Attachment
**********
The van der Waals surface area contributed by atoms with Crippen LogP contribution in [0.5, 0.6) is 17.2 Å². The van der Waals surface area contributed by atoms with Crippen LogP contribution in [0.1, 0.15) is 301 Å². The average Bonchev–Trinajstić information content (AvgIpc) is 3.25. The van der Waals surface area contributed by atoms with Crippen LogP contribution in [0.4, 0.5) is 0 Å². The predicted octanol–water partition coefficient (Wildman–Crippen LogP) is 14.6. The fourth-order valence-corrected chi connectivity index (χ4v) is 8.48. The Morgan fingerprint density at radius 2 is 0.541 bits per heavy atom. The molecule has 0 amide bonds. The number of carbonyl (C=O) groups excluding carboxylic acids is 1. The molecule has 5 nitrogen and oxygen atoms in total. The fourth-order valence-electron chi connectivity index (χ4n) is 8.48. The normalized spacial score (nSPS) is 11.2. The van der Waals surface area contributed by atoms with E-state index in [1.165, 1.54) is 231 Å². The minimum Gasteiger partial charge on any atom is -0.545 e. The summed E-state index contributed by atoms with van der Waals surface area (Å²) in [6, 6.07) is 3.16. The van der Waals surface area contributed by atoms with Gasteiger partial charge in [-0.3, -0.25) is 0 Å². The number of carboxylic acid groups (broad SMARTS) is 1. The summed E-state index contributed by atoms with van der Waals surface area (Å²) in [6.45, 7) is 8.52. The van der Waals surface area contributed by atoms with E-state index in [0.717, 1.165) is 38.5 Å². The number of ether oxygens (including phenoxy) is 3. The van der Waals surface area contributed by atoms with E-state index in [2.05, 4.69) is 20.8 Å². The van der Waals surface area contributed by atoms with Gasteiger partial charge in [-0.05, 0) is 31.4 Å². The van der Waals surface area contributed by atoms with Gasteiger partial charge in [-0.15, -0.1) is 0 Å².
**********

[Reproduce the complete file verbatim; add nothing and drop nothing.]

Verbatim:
The van der Waals surface area contributed by atoms with Crippen LogP contribution in [0.5, 0.6) is 17.2 Å². The van der Waals surface area contributed by atoms with Crippen LogP contribution in [0.1, 0.15) is 301 Å². The average Bonchev–Trinajstić information content (AvgIpc) is 3.25. The van der Waals surface area contributed by atoms with Crippen LogP contribution in [0.4, 0.5) is 0 Å². The predicted octanol–water partition coefficient (Wildman–Crippen LogP) is 14.6. The fourth-order valence-corrected chi connectivity index (χ4v) is 8.48. The Morgan fingerprint density at radius 2 is 0.541 bits per heavy atom. The molecule has 0 amide bonds. The number of carbonyl (C=O) groups excluding carboxylic acids is 1. The molecule has 5 nitrogen and oxygen atoms in total. The fourth-order valence-electron chi connectivity index (χ4n) is 8.48. The normalized spacial score (nSPS) is 11.2. The van der Waals surface area contributed by atoms with E-state index in [1.165, 1.54) is 231 Å². The minimum Gasteiger partial charge on any atom is -0.545 e. The summed E-state index contributed by atoms with van der Waals surface area (Å²) in [6, 6.07) is 3.16. The van der Waals surface area contributed by atoms with Gasteiger partial charge in [-0.3, -0.25) is 0 Å². The number of carboxylic acid groups (broad SMARTS) is 1. The summed E-state index contributed by atoms with van der Waals surface area (Å²) in [6.45, 7) is 8.52. The van der Waals surface area contributed by atoms with E-state index in [0.717, 1.165) is 38.5 Å². The number of ether oxygens (including phenoxy) is 3. The van der Waals surface area contributed by atoms with E-state index in [2.05, 4.69) is 20.8 Å². The van der Waals surface area contributed by atoms with Gasteiger partial charge in [-0.05, 0) is 31.4 Å². The van der Waals surface area contributed by atoms with Gasteiger partial charge in [-0.15, -0.1) is 0 Å².